Soft drink giant Coca-Cola has admitted it is selling purified tap water in a bottle.
Tap water is the source for Coca-Cola's Dasani product
It says the source for its new Dasani bottled water is the mains supply at its factory in Kent.
The company says Dasani is "as pure as bottled water gets" due to a "highly sophisticated purification process".
But the UK water industry is worried that the marketing of the product implies tap water is impure, which experts say is not the case.
Coca-Cola is investing £7m in launching Dasani, which has become the second most popular bottled water in the US following its launch there in 1999.
Marketing for the product says it goes through four stages of production before it is bottled, starting with being passed through three separate filters.
Coca-Cola says "reverse osmosis", "a technique perfected by Nasa to purify fluids on spacecraft", is then used to filter the water further before minerals are added to "enhance the pure taste".
Finally, "ozone" is injected to keep the water sterile, the company says.
But water industry representatives say consumers do not need to buy Dasani to get "excellent quality, healthy water".
'Tap water pure'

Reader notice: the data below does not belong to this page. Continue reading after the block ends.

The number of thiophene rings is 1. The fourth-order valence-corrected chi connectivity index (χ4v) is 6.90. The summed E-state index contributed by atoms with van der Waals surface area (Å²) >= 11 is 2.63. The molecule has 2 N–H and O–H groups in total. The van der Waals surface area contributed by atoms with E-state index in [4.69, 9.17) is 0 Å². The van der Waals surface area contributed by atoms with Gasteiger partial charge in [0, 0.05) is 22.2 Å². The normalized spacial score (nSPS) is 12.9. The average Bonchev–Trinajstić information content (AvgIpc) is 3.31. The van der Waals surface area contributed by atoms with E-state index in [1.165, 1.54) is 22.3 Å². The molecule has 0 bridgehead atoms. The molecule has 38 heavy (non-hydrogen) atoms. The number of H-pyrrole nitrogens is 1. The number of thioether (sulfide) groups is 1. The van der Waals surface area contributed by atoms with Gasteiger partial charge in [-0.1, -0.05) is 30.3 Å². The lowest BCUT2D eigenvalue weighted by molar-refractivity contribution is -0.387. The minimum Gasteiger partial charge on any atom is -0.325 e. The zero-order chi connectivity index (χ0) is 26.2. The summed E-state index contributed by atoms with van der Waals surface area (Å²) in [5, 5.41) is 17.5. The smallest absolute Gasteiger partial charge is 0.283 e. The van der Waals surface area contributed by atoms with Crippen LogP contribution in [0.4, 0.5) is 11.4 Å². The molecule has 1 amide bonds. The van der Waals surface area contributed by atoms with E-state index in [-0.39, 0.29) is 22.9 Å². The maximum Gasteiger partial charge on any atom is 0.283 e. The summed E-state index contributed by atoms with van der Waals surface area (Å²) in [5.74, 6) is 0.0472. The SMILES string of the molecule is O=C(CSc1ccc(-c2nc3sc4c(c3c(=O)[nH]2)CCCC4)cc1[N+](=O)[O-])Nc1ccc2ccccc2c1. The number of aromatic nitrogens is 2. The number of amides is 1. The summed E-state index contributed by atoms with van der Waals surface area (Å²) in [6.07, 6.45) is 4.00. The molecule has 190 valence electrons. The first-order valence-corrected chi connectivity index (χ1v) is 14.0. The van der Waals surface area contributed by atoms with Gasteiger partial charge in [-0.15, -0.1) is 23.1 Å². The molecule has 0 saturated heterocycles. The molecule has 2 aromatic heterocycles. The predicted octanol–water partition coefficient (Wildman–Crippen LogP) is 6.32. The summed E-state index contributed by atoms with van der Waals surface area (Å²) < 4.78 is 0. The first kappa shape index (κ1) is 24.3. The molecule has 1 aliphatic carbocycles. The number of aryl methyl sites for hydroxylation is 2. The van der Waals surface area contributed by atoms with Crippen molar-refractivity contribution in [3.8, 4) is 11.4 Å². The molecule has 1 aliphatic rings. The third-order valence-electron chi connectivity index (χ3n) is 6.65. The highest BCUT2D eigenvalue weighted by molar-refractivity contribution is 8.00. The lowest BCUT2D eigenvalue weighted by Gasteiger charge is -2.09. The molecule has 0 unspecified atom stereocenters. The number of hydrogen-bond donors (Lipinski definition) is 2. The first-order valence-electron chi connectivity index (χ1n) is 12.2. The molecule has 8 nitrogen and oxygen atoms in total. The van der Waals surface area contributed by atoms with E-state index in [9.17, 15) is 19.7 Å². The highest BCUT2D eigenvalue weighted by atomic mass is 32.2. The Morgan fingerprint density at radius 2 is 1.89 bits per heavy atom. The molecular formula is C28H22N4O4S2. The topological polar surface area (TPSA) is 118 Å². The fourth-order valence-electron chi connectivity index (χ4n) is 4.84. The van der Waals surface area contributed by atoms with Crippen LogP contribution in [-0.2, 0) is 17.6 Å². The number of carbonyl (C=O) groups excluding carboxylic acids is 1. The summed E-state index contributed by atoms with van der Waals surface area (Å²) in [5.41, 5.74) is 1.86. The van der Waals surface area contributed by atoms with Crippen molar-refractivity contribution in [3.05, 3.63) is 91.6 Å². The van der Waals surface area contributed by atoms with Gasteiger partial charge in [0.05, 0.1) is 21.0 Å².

Barrie Clarke, spokesman for suppliers' representative Water UK, said: "We don't think there are any impurities in tap water.
"If people like the bottle, the convenience, the style, then fine, but I don't
think that is the way they are marketing this product.
Dasani is the second biggest selling bottled water in the US
"Tap water is pure, and that's the opinion of the drinking water inspectorate,
which carries out three million checks a year."
Judith Snyder, brand PR manager for Dasani, confirmed "municipal" water supplies were used but said the source was "irrelevant" because it "doesn't affect the end result".
She said: "We would never say tap water isn't drinkable.
"It's just that Dasani is as pure as water can get - there are different levels of purity."
Research published on Wednesday shows that UK consumers drank more then two billion litres of water in 2003 - up 18% on 2002.